All those types

We have chosen TypeScript for a reason: fishes offer more type-safety than using the JSON-based untyped Event Service by itself.

The full signature of FishType.of() has four type parameters:

  • S is the type of the internal state that the fish accumulates by processing events
  • C is the type of commands accepted by the onComamnd handler
  • E is the type of events emitted by the onCommand handler and understood by the onEvent handler
  • P is the type of the observable state for the outside world

In particular, the full type of the chat room fish we have developed so far is

const chatRoomFish: FishTypeImpl<string[], ChatRoomCommand, ChatRoomEvent, string[]>

This allows interactions with fishes via Pond.feed and Pond.observe to be checked for correctness by the TypeScript compiler. Unfortunately, this type-checking does not extend to the subscription set of a fish since the subscribed event streams do not necessarily have typescript declarations — they may come from ActyxOS apps that are implemented directly on top of the Event Service.


In a future version ActyxOS will support the registration of event schemata for event streams, allowing types to be checked across nodes and apps. This will include compile-time declarations for TypeScript as well as runtime checks for all events passed into the Event Service API.

Static type information also gives you some measure of control over the evolution of your event types: when changing the definition of the event type, you and your team will see this explicitly so that you can carefully consider whether the changes will be backwards compatible, i.e. whether the changed fish code will be able to still understand the existing old events.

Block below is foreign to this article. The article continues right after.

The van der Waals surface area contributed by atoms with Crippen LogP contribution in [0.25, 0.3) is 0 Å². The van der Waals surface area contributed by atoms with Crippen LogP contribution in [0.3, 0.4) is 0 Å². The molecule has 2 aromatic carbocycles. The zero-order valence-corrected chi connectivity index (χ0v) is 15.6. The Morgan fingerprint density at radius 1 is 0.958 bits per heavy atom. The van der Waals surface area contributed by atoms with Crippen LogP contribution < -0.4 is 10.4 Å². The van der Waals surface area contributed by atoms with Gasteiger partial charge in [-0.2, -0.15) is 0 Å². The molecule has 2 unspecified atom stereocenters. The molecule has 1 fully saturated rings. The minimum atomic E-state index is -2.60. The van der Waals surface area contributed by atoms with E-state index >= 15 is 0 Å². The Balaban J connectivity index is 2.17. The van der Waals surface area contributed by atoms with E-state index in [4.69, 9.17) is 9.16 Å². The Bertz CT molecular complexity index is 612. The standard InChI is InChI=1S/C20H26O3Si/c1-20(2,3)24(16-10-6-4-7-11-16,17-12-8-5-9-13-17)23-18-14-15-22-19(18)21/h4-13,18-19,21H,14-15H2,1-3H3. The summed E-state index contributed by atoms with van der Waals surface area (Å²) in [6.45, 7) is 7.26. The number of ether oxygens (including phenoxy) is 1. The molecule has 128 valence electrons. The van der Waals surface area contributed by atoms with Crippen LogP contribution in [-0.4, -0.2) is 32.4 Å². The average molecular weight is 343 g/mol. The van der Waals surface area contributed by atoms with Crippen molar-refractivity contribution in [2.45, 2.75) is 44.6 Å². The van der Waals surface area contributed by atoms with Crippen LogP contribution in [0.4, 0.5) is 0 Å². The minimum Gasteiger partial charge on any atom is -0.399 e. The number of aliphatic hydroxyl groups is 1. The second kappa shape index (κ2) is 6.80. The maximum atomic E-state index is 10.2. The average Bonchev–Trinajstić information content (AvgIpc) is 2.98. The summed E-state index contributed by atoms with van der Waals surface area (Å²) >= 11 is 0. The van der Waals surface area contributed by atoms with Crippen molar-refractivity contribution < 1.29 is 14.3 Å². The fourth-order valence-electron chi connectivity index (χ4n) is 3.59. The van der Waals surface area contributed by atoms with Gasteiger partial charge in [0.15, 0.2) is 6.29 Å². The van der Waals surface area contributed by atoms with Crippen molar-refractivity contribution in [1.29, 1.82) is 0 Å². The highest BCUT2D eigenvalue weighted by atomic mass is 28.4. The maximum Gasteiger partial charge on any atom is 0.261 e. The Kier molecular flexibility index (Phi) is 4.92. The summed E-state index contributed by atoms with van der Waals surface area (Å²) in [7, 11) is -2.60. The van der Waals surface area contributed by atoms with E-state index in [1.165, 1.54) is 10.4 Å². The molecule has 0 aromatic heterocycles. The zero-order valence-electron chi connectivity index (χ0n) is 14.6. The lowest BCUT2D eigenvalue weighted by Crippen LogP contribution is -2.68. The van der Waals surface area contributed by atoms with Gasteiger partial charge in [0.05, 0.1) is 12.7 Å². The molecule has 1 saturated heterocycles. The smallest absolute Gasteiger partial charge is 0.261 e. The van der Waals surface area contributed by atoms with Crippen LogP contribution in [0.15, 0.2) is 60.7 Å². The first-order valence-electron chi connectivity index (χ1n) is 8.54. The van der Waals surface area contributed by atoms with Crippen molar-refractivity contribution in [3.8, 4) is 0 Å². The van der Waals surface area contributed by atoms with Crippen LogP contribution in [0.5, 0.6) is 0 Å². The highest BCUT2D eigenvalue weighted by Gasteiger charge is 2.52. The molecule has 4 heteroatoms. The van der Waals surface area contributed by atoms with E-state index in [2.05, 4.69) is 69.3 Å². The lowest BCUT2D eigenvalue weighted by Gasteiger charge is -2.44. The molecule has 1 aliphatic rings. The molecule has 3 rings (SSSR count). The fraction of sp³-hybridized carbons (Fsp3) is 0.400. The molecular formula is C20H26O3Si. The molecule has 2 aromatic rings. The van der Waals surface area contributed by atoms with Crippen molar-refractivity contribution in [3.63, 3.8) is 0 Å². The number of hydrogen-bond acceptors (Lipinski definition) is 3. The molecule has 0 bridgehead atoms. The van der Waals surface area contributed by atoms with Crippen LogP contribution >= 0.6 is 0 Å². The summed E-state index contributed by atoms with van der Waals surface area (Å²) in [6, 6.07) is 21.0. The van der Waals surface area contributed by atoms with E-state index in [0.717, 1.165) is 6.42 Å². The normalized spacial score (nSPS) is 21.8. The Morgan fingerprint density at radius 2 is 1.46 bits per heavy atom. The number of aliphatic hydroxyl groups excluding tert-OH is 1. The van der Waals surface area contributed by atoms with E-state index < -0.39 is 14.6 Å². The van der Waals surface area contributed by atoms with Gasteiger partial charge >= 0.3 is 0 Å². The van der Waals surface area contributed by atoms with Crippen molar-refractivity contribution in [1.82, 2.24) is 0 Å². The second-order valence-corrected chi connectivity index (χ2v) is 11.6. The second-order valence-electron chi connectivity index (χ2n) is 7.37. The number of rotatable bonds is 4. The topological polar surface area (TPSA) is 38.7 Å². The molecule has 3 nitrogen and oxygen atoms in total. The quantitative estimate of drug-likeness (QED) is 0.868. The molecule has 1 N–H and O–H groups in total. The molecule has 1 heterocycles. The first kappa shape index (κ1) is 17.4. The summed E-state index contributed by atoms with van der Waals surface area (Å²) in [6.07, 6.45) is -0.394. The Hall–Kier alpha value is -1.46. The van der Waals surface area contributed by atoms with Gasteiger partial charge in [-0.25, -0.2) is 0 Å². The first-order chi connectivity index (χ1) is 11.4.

An event-sourced system like ActyxOS needs similar care as a widely used database when updating the data schema. In our case it is not a table structure whose columns change, it is a set of events whose properties may change, or new events may be added and old ones deprecated. With the current Actyx Pond infrastructure, it is necessary to retain compatibility with old events when making changes, i.e. old events will stay in the event log as they were and will still need to be understood by new app versions.


In a future version ActyxOS and Actyx Pond will support the registration of schema migration handlers that transform an event stream from one schema version to another. With this, the app code can be modified to work with the new types and the translation of old events is done by the infrastructure, splitting the management of backwards compatibility from the evolution of the program code.

The next section addresses another concern that arises from the event-sourced nature of ActyxOS: with an ever-growing event log, waking up a fish would take longer the longer it has existed. This is addressed using snapshots.